Photo by Riley Lauren Lynch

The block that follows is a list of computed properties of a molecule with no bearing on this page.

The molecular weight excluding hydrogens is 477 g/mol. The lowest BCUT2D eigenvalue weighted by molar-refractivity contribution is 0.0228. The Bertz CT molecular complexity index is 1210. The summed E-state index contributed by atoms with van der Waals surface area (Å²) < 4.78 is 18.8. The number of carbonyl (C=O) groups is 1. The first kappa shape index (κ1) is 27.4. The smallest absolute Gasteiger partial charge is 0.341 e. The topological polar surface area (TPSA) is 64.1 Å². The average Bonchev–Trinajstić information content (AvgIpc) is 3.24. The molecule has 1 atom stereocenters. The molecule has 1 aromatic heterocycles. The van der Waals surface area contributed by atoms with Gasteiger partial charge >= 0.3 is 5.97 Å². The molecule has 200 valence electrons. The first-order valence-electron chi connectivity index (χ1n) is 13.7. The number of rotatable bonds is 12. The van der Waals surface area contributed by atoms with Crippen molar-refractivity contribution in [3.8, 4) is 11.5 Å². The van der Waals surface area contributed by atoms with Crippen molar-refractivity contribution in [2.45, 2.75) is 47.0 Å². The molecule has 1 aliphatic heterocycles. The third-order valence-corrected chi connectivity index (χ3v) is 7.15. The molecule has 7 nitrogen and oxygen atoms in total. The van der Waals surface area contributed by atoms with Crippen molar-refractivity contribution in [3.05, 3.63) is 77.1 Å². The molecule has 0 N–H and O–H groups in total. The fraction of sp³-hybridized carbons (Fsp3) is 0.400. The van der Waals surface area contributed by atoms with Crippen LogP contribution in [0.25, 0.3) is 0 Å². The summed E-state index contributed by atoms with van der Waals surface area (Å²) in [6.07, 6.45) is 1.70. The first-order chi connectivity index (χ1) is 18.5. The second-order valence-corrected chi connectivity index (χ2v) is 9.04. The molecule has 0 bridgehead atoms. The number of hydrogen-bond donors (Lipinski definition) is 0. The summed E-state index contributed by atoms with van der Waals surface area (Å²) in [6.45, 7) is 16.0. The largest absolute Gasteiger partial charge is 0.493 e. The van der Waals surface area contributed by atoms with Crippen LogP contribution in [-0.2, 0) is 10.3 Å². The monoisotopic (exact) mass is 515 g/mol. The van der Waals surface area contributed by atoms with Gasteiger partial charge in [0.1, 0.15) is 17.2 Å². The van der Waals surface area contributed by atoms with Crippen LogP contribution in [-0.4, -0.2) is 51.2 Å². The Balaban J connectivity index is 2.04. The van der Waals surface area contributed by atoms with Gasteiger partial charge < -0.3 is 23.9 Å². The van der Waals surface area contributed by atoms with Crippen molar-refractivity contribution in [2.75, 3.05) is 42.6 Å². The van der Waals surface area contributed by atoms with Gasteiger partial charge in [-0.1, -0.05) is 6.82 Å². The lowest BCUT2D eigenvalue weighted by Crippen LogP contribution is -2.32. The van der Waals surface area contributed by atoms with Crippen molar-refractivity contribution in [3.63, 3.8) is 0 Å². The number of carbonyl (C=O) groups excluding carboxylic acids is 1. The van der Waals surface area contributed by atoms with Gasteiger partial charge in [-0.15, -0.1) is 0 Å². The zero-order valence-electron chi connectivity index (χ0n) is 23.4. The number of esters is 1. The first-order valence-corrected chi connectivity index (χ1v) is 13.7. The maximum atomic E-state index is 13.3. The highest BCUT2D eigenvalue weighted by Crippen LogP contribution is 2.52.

The work I create is, at large, about intimate happenings of the human experience; I aim to continually explore themes of control, trauma, healing, sexuality and objectification. The materiality of my fiber-based pieces is indicative of my mode of creation. I tend to gravitate towards tedious, labor-intensive processes that turn the aspect of making and work into a performance, whether public or private, that adds to the catharsis of the finished product. I leave myself behind on every piece I make, whether it be representational or physical, in an effort to extend my natural life. As a chronically ill artist, I operate with an understanding that my presence and time are limited. As such, I have recently moved into performative work where the beginning of the piece is not the same as the end, and each art object I make is affected by time, conditioning and touch. The permanence and lack thereof in my pieces directly correlate to myself working in tandem with my illness, and the interactions. The artwork that is left after my interactions with it are exceedingly personal, telling the story of my body’s decay amid my illness. The here and the now is fleeting, and so am I; my work serves to penetrate time and space, offering a continually shifting experience for viewers in which the art is still being made long after I am gone.